With that memorable description, Sen. J.D. Vance, Republican from Ohio, spoke for many of his fellow partisans as Democrats racked up decisive victories in major races across the country where abortion was a leading issue.
“For pro-lifers, last night was a gut punch,” Vance wrote in a lengthy series of tweets on X, formerly Twitter. “No sugar coating it.”
But don’t give up, Vance reassured his allies. “Giving up on the unborn is not an option,” he tweeted. “It’s politically dumb and morally repugnant. Instead, we need to understand why we lost this battle so we can win the war.”
Why? For one thing, the public is not on his side. A Gallup Poll in June found a record 69% supported legalizing first-trimester abortions and a near-record 34% who said abortion should be legal in all cases.
At the same time, polls confirm what just about everybody who is paying attention already knows. Political parties are more polarized on the issue than ever.
In elections since last year’s Dobbs v. Jackson Women’s Health Organization decision, in which the Supreme Court overturned the nearly 50-year-old constitutional right to abortion, Democrats clearly turned their own outrage into a rallying cry — and votes.
Ohio became the seventh state since Dobbs to pass a ballot initiative to establish the right to abortion in its state Constitution.
Abortion also helped state lawmakers in Virginia take majority control of both legislative chambers and propelled the reelection of Democratic Gov. Andy Beshear in Kentucky — leaving some Democrats observing that the “choice” issue is more popular in the polls than President Joe Biden.
But that’s OK, say leading Democrats, who intend to play their advantage on this issue for all it’s worth.
“Abortion is the No. 1 issue in the 2024 campaign,” Illinois Gov. J.B. Pritzker said in an interview Tuesday. “If you’re not talking about protecting women’s reproductive rights as a Democrat, you’re not doing it right.”
Pritzker has been an outspoken champion for abortion rights, just as Vance, freshman senator endorsed by Donald Trump, has been outspoken on the other side.
As regular followers of this column may recall, I took a special interest in Vance after learning that we both grew up in Middletown, Ohio, which, like too many other Rust Belt towns, has seen better socio-economic days.
Author of the best-selling “Hillbilly Elegy,” he impressed me with his rise from blue-collar struggles to a Yale law degree and the high-finance world of venture capital. Now he’s in the Senate, where I initially hoped he could help my old home state and the rest of us. His fealty to Trump quickly shook my optimism about that and, since then, his politics needless to say haven’t been my cup of tea.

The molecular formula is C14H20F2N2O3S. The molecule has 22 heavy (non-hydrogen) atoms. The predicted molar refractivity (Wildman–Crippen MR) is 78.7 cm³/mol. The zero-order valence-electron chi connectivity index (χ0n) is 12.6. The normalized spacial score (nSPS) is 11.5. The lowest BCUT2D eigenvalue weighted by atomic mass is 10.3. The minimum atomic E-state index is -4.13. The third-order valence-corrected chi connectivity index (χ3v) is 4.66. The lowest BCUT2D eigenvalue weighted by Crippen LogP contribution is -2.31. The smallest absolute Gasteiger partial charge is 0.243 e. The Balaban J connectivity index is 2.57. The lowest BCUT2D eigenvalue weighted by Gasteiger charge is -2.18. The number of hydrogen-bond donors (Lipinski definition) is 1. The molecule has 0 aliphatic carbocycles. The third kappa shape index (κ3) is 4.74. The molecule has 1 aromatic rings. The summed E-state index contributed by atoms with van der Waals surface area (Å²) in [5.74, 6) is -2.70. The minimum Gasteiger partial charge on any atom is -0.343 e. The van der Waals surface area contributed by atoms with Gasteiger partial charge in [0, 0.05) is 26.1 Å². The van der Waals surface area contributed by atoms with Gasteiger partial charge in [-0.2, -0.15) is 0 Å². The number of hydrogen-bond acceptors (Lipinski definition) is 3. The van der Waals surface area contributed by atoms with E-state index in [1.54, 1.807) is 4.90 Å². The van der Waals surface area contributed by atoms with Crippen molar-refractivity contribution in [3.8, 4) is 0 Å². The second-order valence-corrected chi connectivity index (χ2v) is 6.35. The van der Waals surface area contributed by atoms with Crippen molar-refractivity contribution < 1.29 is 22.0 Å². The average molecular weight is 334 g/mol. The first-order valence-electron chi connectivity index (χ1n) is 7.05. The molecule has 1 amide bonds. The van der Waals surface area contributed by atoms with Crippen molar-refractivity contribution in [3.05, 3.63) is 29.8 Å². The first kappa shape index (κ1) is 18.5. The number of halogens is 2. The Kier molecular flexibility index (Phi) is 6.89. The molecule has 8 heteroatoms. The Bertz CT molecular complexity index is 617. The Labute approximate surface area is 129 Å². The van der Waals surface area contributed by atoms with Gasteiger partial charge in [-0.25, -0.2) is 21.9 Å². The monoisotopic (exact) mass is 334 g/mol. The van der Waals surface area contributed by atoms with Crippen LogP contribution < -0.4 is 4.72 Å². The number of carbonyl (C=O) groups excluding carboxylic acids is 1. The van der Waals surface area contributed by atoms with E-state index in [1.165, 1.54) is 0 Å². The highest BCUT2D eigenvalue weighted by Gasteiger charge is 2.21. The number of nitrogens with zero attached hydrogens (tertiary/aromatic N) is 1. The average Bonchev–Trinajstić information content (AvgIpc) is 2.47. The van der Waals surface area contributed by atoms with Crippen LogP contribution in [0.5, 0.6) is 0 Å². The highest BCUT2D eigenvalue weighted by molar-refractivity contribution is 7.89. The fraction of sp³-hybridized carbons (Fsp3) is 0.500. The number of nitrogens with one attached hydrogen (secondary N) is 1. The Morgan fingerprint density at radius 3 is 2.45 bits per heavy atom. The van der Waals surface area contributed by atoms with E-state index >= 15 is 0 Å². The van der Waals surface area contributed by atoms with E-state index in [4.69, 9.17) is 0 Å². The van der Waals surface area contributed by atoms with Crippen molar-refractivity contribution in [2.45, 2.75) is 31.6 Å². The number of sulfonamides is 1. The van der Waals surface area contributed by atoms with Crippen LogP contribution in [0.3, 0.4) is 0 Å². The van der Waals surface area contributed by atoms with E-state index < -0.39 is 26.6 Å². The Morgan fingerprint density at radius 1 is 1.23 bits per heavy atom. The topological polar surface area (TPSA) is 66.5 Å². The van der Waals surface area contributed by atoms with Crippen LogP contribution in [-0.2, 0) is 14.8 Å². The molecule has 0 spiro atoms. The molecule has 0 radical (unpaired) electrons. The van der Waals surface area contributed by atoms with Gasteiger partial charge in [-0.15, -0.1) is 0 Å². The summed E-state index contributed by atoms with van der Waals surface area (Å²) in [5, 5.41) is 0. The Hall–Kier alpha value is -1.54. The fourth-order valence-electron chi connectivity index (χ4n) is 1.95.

Still, I was intrigued by his analytical assessment of why the political right on election night, in his words, “got creamed.”
“We got creamed among voters who disliked both Issue I (the constitutional change) and also Ohio’s current law,” which bans abortion when a fetal heartbeat, a controversial term in itself, is detected.
“Second, he said, “we have to recognize how much voters mistrust us (meaning elected Republicans) on this issue. Having an unplanned pregnancy is scary. Best case, you’re looking at social scorn and thousands of dollars of unexpected medical bills. We need people to see us as the pro-life party, not just the anti-abortion party.”
That’s fair. I’ve always questioned protectors of “the unborn” who lose their concern after the baby is born.
Importantly, too, Vance points out — as Trump has — that “you’ve got to have the exceptions.” Certainly, Trump is right there, as far as it goes for those on the anti-abortion side seeking some possibility of political success. Life is complicated, and so are many people’s circumstances.
And there was money, Vance notes. The pro-abortion rights side raised twice as much for their effort, another sign of how potent this issue is for Democrats.
For now, Dobbs has taken the debate out of Washington and returned it to the states. So far, voters have shown a preference for legalized abortion, although with some exceptions. That’s a rough compromise; for the foreseeable future, it may well be the best we’re going to get.
(E-mail Clarence Page at email@example.com.)
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